Downpayment vs. Closing Costs

Whats the difference between a Downpayment and Closing Costs when purchasing a home???

This is probably one of the most common questions I get from homebuyers, especially first time homebuyers. I know this can be a little bit confusing for some people so I wanted to go over exactly what a Downpayment is versus what Closing Costs are: PLEASE NOTE: These are two
totally separate set of fees and are not one in the same!

Down payment: Your down payment is going to be determined by which type of mortgage your choose, your credit history, your income, and the price of the home you are purchasing. For many first time home buyers, your down payment will normally be between 3.5%-5%.

**There are many down payment assistance programs out there to help you come up with your down payment when purchasing a  home. – Blog soon to come on that!!!!

Closing Costs (can also be referred to as settlement expenses): Closing costs represent payment required by a lender to secure a loan. Many people associate all closing costs with the lender, which is incorrect. These are just an estimate of fees you may incur with purchasing or refinancing your home. These fees are paid when a contract has been executed and the title is ready to be transferred to the buyer – this is known as the “closing”. On average, closing costs run around 3% of the purchase price. This percentage may vary, depending on where you live.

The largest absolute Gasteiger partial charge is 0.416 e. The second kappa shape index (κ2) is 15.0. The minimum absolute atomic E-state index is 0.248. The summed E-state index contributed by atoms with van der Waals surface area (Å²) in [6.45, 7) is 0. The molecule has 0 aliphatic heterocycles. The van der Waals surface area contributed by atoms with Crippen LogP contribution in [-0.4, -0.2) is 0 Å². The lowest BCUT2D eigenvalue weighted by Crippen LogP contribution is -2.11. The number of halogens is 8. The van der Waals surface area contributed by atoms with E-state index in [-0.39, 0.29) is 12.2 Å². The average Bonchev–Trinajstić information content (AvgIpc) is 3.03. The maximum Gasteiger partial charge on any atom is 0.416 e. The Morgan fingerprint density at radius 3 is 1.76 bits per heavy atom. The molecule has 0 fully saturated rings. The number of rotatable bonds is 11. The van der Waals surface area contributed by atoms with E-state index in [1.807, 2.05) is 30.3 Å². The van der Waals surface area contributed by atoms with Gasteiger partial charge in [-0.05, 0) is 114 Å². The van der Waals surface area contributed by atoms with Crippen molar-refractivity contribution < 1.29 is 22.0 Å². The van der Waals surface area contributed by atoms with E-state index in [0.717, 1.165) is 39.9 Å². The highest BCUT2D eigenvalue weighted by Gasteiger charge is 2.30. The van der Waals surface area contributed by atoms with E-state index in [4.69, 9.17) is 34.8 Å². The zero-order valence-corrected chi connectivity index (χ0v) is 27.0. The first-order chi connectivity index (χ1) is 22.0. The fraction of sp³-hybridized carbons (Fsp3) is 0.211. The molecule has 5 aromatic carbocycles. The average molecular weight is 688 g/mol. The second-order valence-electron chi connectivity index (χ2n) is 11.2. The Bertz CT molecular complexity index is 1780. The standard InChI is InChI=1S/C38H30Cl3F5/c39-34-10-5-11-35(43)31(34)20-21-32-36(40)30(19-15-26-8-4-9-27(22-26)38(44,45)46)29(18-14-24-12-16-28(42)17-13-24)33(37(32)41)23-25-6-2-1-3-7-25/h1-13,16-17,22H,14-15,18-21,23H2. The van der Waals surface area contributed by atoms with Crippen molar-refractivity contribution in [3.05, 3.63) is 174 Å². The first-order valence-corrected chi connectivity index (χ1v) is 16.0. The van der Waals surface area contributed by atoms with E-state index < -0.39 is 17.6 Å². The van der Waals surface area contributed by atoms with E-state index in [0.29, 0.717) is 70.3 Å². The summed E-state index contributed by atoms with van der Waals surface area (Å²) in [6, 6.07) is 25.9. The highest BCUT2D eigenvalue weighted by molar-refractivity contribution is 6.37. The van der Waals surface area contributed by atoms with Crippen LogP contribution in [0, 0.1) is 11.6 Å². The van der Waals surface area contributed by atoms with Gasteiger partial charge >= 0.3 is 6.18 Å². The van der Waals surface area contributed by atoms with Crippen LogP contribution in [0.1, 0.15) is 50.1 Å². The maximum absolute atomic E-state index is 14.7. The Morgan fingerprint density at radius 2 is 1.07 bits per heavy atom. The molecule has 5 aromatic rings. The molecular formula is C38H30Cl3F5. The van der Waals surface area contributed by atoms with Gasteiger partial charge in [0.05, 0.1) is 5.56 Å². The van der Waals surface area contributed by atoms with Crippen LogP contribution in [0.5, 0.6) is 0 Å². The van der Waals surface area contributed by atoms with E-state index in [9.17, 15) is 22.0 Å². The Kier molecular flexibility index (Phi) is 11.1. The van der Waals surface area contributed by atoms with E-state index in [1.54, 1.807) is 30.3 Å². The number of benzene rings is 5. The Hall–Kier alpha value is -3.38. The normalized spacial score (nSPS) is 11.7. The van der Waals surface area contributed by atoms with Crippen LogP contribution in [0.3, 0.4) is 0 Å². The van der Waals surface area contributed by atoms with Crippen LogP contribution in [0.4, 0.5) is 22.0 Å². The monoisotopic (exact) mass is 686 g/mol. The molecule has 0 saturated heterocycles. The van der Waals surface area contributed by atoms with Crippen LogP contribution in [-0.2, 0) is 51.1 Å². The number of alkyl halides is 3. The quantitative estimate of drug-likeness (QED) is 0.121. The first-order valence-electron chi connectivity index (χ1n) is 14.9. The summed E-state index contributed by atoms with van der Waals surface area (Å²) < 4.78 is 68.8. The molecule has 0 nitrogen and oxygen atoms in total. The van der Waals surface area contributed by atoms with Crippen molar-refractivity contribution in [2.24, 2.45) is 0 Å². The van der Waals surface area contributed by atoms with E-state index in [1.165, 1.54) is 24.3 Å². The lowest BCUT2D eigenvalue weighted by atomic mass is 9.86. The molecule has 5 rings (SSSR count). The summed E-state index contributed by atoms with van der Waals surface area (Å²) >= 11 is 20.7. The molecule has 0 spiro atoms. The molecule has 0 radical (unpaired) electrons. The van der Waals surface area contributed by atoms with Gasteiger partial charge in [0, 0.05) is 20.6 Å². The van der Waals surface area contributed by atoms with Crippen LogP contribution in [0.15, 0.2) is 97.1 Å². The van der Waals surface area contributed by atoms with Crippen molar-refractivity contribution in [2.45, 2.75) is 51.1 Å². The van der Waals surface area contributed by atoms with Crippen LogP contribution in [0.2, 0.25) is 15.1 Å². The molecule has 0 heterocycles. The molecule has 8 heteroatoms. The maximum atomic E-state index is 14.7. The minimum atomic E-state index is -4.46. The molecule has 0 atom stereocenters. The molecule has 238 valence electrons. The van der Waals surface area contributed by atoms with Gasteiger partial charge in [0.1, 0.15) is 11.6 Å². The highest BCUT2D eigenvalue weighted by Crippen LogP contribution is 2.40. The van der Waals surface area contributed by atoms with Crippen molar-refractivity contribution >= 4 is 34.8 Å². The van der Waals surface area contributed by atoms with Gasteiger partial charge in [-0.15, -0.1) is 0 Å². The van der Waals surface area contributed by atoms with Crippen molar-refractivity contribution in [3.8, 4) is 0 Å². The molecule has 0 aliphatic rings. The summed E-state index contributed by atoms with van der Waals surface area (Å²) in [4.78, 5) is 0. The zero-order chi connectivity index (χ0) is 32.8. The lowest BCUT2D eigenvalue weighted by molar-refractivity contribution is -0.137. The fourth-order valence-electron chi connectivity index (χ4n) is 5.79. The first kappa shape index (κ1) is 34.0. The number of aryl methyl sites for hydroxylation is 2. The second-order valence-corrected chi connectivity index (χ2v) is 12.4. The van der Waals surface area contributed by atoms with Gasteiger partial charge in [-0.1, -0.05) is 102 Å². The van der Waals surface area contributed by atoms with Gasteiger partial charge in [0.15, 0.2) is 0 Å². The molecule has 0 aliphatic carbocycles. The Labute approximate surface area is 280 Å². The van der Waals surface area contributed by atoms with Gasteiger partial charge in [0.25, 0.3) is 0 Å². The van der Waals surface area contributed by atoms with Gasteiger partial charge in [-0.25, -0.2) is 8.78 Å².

Some of the most common costs are things such as title searches, recording fees, appraisal fees, homeowner’s insurance, mortgage insurance (only needed if you are putting less that 20% down), loan application fee, lawyer’s fee, credit report and other expenses. Your lender will be able to give you a Good Faith Estimate that will give you a more precise estimate of your closing costs.

Points, which can also be included in your closing cost expenses, are finance charges that are calculated by the lender at closing. Each point equals 1% of the loan amount. For example, three points on a $100,000 loan equals $3,000. Lenders may charge one, two or three points in up-front costs in addition to the down payment. The more points you pay, the lower your interest rate will be and the lower your payment will be. In some cases, you may even be able to finance the points.

Jamie Tate


Posted on April 24, 2011, in Finance, First Time Home Buyers, Home Buyers. Bookmark the permalink. Leave a comment.

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